Twentieth-century cultural theorists saw this coming a long way off — or, perhaps, encouraged it. In an influential 1949 paper on the “mirror stage”, the psychoanalyst and cultural critic Jaques Lacan argued that we arrive at adult selfhood by coming to recognise idealised “mirrored” versions of ourselves, whether literally reflected in a mirror or as “reflected” in another’s gaze.
“Humankind cannot bear very much reality” wrote TS Eliot in 1935 — words echoed in Lacan’s 1949 paper, where the real, material world was described as only ever indirectly accessible. Encountering the Real was, Lacan thought, always traumatic: a perspective that makes sense, perhaps, in the light of the brutal realities Europe had only recently endured. And while Lacan’s theories don’t feature heavily in modern psychotherapeutic practice, the psychological flight he theorised away from reality into mirrors, language and identification has been wildly influential, via someone even less willing than he to bear very much reality: the queer theorist Judith Butler.
Judith Butler argued that there’s never a point when we can encounter material reality save through language and ideal — and that language and ideal also shape material reality. And this has implications even in the supposedly “natural” and irreducible domain of sex: something that, Butler argued, isn’t “natural” at all but as it were performed into existence.
A much-reduced pop-Butlerism has long since percolated from the academy into popular culture — not least because our increasingly digital-first social lives make it seem plausible. Online, everything really is so disembodied you can feel as though it might be possible to “LARP” anything into existence in the real world; and pretty much everyone younger than me has been socialising partly (or in some cases almost exclusively) in virtual spaces, some since childhood. Online, we all live in Judith Butler’s world: a space where “performance” and reality are, effectively, the same thing.
Increasingly, wave after wave of young people reaches adulthood armed with pop-Butlerism via university and Tumblr alike. No wonder growing numbers long to edit their meat avatars as they might their online ones, and that this isn’t confined to young girls pursuing unattainable beauty ideals. Reddit hosts anecdotal reports from individuals who decided to transition after using the digital funhouse mirror to feminised themselves, and deciding they liked that look better.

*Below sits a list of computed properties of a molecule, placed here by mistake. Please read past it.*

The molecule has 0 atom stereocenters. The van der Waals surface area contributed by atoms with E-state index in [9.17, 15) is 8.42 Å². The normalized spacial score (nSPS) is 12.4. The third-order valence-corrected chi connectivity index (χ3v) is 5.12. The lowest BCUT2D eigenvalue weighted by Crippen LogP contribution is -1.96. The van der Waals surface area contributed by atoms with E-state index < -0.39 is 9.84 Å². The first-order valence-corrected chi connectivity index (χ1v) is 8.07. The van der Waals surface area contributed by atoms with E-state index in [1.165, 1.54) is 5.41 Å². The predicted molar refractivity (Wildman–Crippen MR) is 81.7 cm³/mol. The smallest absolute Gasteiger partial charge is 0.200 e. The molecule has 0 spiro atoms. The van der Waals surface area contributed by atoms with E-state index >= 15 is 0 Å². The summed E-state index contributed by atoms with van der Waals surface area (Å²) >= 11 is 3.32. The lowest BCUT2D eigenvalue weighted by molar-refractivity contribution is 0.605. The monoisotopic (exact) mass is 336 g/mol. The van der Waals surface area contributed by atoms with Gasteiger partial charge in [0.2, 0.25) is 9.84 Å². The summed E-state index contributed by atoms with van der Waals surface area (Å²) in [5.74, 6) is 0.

But the trouble is that this is only true until you log off. The digital age holds out a promise of total emancipation from material reality — one that, in politics, is now driving an increasingly bitter divide between those who can sustain this illusion and those still forced to deal with the real world. And, implicitly, we’re told we can apply this digital Prometheanism to our bodies, too. But it doesn’t work: the gap between protean sex-swap fantasy and sutured, bleeding, often complication-filled reality can be the stuff of nightmares — one that’s now prompting a surge of lawsuits. All that happens is that we open up a new, futile (but still highly profitable) war of attrition against our own nature.
The multimillionaire transhumanist and trans activist Martine Rothblatt may claim that the results of sex change surgery are “so persuasive that rarely can a “new man” or “new woman” be distinguished from a biological original”. But even if this were true (and it generally isn’t), no amount of Woman of the Year awards will change the fact that the individual formerly known as Bruce Jenner remains male down to the cellular level.
Today, Big Tech billionaires are throwing vast sums into the war on death — while the middle classes, and women in particular, find ourselves pressured to submit to expensive procedures aimed at approximating our flesh to the digitally-tweaked ideal in our pocket funhouse mirror. But no amount of “you go, girl” celebration of Madonna’s increasingly bizarre look alters the fact that it’s no more possible to halt the passage of time than it is to change sex.
Lacan envisaged a world where our reflections structure our worlds, and reality is at best a shadowy intermittent interruption. But he never imagined a situation in which we don’t just receive the reflections that shape our self-images, but claim the power to control them. In this world, the magic mirror offers unreal ideal selves to order: the “me” we would like to be, whether thinner, prettier or the opposite sex. And the upshot is that humankind can bear ever less reality — even as we throw ever more of our resources at paying to defy it. Now, with young people reaching adulthood having never known an age before the editable online mirror, we shouldn’t be surprised that so many believe the only compassionate response to an unwanted reality is to dissolve it — digitally, or medically, or both.
But it’s a scam. In practice, “liberating” ourselves from the reality of our bodies amounts, without fail, to increasing our dependence on for-profit services. As 51-year-old fashion director Anna Murphy points out, in explaining why she’s rejected “tweakments” route, it’s a “one-way street”. One procedure leads to the next, and eventually “your face becomes a jigsaw puzzle that doesn’t quite fit together any more — unless you pay someone else to do it for you”.
And for those who can’t quite afford the payments, there’s always the digital-only filter option. But this comes at a terrible cost. For as the gulf between mirror and matter widens, many find the gaze of the other reflects a reality they’d rather not bear.
Mary Harrington’s Feminism Against Progress (Swift) is out now!